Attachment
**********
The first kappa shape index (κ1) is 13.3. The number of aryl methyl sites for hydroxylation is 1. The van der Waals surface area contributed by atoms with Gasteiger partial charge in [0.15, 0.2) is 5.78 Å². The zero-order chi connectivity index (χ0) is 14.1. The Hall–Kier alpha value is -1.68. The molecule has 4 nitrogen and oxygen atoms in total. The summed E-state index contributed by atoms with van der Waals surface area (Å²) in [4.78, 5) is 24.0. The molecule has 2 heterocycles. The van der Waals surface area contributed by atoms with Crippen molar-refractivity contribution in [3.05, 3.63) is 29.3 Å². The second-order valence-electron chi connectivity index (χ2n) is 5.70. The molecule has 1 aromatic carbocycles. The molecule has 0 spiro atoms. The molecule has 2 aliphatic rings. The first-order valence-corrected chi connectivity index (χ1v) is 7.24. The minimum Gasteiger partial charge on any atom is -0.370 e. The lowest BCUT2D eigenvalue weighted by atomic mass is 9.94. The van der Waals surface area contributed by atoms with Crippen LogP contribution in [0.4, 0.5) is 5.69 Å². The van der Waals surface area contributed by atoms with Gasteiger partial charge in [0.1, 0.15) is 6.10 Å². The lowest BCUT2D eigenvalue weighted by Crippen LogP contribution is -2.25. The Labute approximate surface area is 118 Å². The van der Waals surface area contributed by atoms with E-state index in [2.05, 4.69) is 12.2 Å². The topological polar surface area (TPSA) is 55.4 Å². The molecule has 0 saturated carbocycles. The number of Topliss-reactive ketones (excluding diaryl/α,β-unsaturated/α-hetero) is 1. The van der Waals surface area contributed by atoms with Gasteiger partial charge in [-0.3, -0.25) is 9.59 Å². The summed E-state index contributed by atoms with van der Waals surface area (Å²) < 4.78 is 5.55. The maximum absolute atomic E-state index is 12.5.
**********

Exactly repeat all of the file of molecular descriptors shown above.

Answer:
The first kappa shape index (κ1) is 13.3. The number of aryl methyl sites for hydroxylation is 1. The van der Waals surface area contributed by atoms with Gasteiger partial charge in [0.15, 0.2) is 5.78 Å². The zero-order chi connectivity index (χ0) is 14.1. The Hall–Kier alpha value is -1.68. The molecule has 4 nitrogen and oxygen atoms in total. The summed E-state index contributed by atoms with van der Waals surface area (Å²) in [4.78, 5) is 24.0. The molecule has 2 heterocycles. The van der Waals surface area contributed by atoms with Crippen molar-refractivity contribution in [3.05, 3.63) is 29.3 Å². The second-order valence-electron chi connectivity index (χ2n) is 5.70. The molecule has 1 aromatic carbocycles. The molecule has 0 spiro atoms. The molecule has 2 aliphatic rings. The first-order valence-corrected chi connectivity index (χ1v) is 7.24. The minimum Gasteiger partial charge on any atom is -0.370 e. The lowest BCUT2D eigenvalue weighted by atomic mass is 9.94. The van der Waals surface area contributed by atoms with Crippen LogP contribution in [0.4, 0.5) is 5.69 Å². The van der Waals surface area contributed by atoms with Gasteiger partial charge in [0.1, 0.15) is 6.10 Å². The lowest BCUT2D eigenvalue weighted by Crippen LogP contribution is -2.25. The Labute approximate surface area is 118 Å². The van der Waals surface area contributed by atoms with E-state index in [2.05, 4.69) is 12.2 Å². The topological polar surface area (TPSA) is 55.4 Å². The molecule has 0 saturated carbocycles. The number of Topliss-reactive ketones (excluding diaryl/α,β-unsaturated/α-hetero) is 1. The van der Waals surface area contributed by atoms with Gasteiger partial charge in [-0.3, -0.25) is 9.59 Å². The summed E-state index contributed by atoms with van der Waals surface area (Å²) < 4.78 is 5.55. The maximum absolute atomic E-state index is 12.5.